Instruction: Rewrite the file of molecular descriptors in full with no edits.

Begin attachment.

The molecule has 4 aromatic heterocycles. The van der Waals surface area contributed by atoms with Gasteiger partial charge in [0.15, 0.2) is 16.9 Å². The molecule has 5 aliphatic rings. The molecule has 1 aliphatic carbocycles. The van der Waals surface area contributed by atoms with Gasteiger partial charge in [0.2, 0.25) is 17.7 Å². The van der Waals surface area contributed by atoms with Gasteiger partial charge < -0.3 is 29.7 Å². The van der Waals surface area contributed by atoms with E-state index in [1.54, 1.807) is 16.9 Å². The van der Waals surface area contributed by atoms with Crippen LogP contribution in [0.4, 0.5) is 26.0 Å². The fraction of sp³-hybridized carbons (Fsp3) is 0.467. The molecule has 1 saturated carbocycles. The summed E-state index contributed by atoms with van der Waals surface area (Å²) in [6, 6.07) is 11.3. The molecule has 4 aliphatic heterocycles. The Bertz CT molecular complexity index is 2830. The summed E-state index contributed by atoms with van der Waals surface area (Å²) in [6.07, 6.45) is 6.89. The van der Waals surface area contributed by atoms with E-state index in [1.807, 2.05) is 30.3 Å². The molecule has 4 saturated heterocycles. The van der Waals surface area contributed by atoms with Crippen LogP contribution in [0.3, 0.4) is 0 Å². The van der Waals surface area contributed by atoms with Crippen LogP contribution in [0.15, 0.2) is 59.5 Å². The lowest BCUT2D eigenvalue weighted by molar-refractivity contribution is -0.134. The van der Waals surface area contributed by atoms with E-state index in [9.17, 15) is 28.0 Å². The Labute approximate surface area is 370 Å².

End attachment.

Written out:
The molecule has 4 aromatic heterocycles. The van der Waals surface area contributed by atoms with Gasteiger partial charge in [0.15, 0.2) is 16.9 Å². The molecule has 5 aliphatic rings. The molecule has 1 aliphatic carbocycles. The van der Waals surface area contributed by atoms with Gasteiger partial charge in [0.2, 0.25) is 17.7 Å². The van der Waals surface area contributed by atoms with Gasteiger partial charge < -0.3 is 29.7 Å². The van der Waals surface area contributed by atoms with E-state index in [1.54, 1.807) is 16.9 Å². The van der Waals surface area contributed by atoms with Crippen LogP contribution in [0.4, 0.5) is 26.0 Å². The fraction of sp³-hybridized carbons (Fsp3) is 0.467. The molecule has 1 saturated carbocycles. The summed E-state index contributed by atoms with van der Waals surface area (Å²) in [6, 6.07) is 11.3. The molecule has 4 aliphatic heterocycles. The Bertz CT molecular complexity index is 2830. The summed E-state index contributed by atoms with van der Waals surface area (Å²) in [6.07, 6.45) is 6.89. The van der Waals surface area contributed by atoms with E-state index in [1.807, 2.05) is 30.3 Å². The molecule has 4 saturated heterocycles. The van der Waals surface area contributed by atoms with Crippen LogP contribution in [0.3, 0.4) is 0 Å². The van der Waals surface area contributed by atoms with Crippen LogP contribution in [0.15, 0.2) is 59.5 Å². The lowest BCUT2D eigenvalue weighted by molar-refractivity contribution is -0.134. The van der Waals surface area contributed by atoms with E-state index in [9.17, 15) is 28.0 Å². The Labute approximate surface area is 370 Å².